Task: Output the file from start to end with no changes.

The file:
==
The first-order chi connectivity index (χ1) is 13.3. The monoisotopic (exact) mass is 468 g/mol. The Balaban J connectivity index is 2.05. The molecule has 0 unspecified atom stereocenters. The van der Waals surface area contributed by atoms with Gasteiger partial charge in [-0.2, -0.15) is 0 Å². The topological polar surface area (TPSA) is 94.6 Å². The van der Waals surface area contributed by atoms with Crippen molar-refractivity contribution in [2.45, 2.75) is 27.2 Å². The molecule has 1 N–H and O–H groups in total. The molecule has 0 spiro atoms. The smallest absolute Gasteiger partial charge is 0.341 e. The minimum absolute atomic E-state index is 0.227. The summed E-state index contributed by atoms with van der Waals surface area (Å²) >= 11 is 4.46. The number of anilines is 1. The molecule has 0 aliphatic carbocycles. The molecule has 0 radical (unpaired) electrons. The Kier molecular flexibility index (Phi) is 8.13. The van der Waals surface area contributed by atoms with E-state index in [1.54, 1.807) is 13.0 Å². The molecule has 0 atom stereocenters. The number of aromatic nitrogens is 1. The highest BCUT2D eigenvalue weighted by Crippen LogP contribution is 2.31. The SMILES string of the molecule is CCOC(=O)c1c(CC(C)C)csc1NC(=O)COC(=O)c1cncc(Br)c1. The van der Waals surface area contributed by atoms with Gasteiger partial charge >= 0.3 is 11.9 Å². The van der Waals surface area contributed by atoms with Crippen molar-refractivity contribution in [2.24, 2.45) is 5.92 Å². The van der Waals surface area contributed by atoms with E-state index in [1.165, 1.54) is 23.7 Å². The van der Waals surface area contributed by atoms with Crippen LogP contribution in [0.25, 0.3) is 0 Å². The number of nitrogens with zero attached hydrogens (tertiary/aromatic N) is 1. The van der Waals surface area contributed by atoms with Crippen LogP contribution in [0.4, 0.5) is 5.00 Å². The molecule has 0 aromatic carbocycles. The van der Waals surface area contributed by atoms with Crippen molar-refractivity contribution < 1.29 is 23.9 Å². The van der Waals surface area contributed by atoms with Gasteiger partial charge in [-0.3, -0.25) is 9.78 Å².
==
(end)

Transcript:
The first-order chi connectivity index (χ1) is 13.3. The monoisotopic (exact) mass is 468 g/mol. The Balaban J connectivity index is 2.05. The molecule has 0 unspecified atom stereocenters. The van der Waals surface area contributed by atoms with Gasteiger partial charge in [-0.2, -0.15) is 0 Å². The topological polar surface area (TPSA) is 94.6 Å². The van der Waals surface area contributed by atoms with Crippen molar-refractivity contribution in [2.45, 2.75) is 27.2 Å². The molecule has 1 N–H and O–H groups in total. The molecule has 0 spiro atoms. The smallest absolute Gasteiger partial charge is 0.341 e. The minimum absolute atomic E-state index is 0.227. The summed E-state index contributed by atoms with van der Waals surface area (Å²) >= 11 is 4.46. The number of anilines is 1. The molecule has 0 aliphatic carbocycles. The molecule has 0 radical (unpaired) electrons. The Kier molecular flexibility index (Phi) is 8.13. The van der Waals surface area contributed by atoms with E-state index in [1.54, 1.807) is 13.0 Å². The molecule has 0 atom stereocenters. The number of aromatic nitrogens is 1. The highest BCUT2D eigenvalue weighted by Crippen LogP contribution is 2.31. The SMILES string of the molecule is CCOC(=O)c1c(CC(C)C)csc1NC(=O)COC(=O)c1cncc(Br)c1. The van der Waals surface area contributed by atoms with Gasteiger partial charge >= 0.3 is 11.9 Å². The van der Waals surface area contributed by atoms with Crippen molar-refractivity contribution in [2.24, 2.45) is 5.92 Å². The van der Waals surface area contributed by atoms with E-state index in [1.165, 1.54) is 23.7 Å². The van der Waals surface area contributed by atoms with Crippen LogP contribution in [0.25, 0.3) is 0 Å². The number of nitrogens with zero attached hydrogens (tertiary/aromatic N) is 1. The van der Waals surface area contributed by atoms with Crippen LogP contribution in [0.4, 0.5) is 5.00 Å². The molecule has 0 aromatic carbocycles. The van der Waals surface area contributed by atoms with Crippen molar-refractivity contribution < 1.29 is 23.9 Å². The van der Waals surface area contributed by atoms with Gasteiger partial charge in [-0.3, -0.25) is 9.78 Å².